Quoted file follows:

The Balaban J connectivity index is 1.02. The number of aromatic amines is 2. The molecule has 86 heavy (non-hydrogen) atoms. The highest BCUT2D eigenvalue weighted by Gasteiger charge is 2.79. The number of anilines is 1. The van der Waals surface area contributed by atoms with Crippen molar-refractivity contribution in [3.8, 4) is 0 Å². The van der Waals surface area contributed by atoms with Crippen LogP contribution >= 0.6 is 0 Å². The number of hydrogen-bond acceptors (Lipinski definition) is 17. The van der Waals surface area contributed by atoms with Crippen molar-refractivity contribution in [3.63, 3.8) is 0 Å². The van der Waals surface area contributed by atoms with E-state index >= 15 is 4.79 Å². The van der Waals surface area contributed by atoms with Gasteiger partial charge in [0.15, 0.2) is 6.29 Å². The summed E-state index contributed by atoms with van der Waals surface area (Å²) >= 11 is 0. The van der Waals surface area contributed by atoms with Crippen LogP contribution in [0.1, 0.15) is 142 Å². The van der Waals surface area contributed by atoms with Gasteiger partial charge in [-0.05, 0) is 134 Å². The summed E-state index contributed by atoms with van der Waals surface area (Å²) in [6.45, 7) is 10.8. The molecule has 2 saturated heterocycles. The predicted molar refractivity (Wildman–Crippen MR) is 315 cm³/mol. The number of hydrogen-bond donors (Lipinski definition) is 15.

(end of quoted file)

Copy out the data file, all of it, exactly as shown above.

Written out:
The Balaban J connectivity index is 1.02. The number of aromatic amines is 2. The molecule has 86 heavy (non-hydrogen) atoms. The highest BCUT2D eigenvalue weighted by Gasteiger charge is 2.79. The number of anilines is 1. The van der Waals surface area contributed by atoms with Crippen molar-refractivity contribution in [3.8, 4) is 0 Å². The van der Waals surface area contributed by atoms with Crippen LogP contribution >= 0.6 is 0 Å². The number of hydrogen-bond acceptors (Lipinski definition) is 17. The van der Waals surface area contributed by atoms with Crippen molar-refractivity contribution in [3.63, 3.8) is 0 Å². The van der Waals surface area contributed by atoms with E-state index >= 15 is 4.79 Å². The van der Waals surface area contributed by atoms with Gasteiger partial charge in [0.15, 0.2) is 6.29 Å². The summed E-state index contributed by atoms with van der Waals surface area (Å²) >= 11 is 0. The van der Waals surface area contributed by atoms with Crippen LogP contribution in [0.1, 0.15) is 142 Å². The van der Waals surface area contributed by atoms with Gasteiger partial charge in [-0.05, 0) is 134 Å². The summed E-state index contributed by atoms with van der Waals surface area (Å²) in [6.45, 7) is 10.8. The molecule has 2 saturated heterocycles. The predicted molar refractivity (Wildman–Crippen MR) is 315 cm³/mol. The number of hydrogen-bond donors (Lipinski definition) is 15.